EU institutions will make key decisions on NHS regulation in England under the government's proposed health reforms, Labour has claimed.
Opening an opposition-led debate on 16 March 2011, shadow health secretary John Healey said allowing private firms to provide services on the NHS will mean that commissioning contracts will be subject to EU competition law.
He argued that the coalition had "no mandate" for the reforms as the electorate was not told of the scale of the plans to shake-up the NHS before the coalition agreement was signed last May.
He told the Commons: "GP consortia will be corporate bodies not public sector bodies because hospitals will be competing with each other, have no limit on treating private patients and no support from the wider NHS if they run in to financial problems, they will be bodies to which the EU competition rules and legislation apply.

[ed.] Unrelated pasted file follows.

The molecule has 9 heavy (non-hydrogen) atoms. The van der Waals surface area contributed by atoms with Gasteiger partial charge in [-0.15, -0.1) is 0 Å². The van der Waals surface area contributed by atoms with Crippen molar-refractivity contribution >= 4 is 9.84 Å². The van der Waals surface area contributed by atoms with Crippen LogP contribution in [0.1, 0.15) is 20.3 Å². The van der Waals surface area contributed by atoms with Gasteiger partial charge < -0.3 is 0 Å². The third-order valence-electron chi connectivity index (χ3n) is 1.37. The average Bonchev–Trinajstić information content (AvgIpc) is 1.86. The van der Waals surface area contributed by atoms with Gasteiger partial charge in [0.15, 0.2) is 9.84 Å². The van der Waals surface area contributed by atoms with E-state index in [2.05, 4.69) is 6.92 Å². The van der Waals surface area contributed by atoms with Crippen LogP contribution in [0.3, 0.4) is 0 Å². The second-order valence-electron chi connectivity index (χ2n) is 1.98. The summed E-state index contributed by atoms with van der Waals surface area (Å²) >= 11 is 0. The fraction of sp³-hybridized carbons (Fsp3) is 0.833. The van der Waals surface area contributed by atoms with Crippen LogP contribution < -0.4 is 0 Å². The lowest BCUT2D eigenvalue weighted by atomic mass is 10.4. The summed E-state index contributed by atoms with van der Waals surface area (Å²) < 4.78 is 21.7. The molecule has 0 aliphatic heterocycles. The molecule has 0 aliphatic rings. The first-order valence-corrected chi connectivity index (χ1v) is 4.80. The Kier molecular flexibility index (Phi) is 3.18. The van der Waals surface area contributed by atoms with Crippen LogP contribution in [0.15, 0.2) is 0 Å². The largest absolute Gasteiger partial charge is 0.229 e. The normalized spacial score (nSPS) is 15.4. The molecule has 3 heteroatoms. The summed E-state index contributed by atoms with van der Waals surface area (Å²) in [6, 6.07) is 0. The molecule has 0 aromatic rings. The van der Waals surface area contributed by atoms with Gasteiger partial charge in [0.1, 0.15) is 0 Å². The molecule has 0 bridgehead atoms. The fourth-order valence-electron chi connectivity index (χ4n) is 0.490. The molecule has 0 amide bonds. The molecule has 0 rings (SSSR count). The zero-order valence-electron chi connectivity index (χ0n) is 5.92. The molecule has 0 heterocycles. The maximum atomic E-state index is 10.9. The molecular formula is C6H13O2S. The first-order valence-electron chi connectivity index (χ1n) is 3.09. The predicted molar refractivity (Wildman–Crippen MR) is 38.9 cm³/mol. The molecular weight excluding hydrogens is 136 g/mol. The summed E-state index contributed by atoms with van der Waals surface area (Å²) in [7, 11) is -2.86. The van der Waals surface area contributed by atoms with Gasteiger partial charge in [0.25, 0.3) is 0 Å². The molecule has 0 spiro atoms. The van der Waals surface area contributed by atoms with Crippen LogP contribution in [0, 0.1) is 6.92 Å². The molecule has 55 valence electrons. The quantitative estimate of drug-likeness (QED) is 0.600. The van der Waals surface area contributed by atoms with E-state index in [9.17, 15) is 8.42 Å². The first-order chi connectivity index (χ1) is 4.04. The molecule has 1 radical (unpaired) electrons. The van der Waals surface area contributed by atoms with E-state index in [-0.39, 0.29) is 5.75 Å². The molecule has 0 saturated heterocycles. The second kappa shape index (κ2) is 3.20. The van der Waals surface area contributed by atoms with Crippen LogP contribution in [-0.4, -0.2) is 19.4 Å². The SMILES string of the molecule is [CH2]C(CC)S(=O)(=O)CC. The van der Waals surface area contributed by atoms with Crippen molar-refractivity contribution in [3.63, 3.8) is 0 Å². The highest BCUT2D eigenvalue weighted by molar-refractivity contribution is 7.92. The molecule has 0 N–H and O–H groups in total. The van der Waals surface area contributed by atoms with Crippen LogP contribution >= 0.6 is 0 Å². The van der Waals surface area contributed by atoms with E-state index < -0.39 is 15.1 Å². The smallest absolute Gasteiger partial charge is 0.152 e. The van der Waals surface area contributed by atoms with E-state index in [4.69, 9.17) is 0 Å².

"This means the NHS will be tied up in the red tape of market regulation and competition law and we will see the decisions about who provides our healthcare services being taken not in England by GPs or by ministers but in Brussels by the European Commission and in Luxembourg by the European Court."
Health Secretary Andrew Lansley dismissed the argument.
"It's dead simple. The Health and Social Care Bill does not extend the application of EU competition law. It does not extend the application of domestic competition law," he told MPs.
"It doesn't change the scope of competition law at all."
Under the plans, England's 152 primary care trusts (PCTs) are to be abolished and GP consortiums across the country will assume responsibility for the commissioning of services for patients.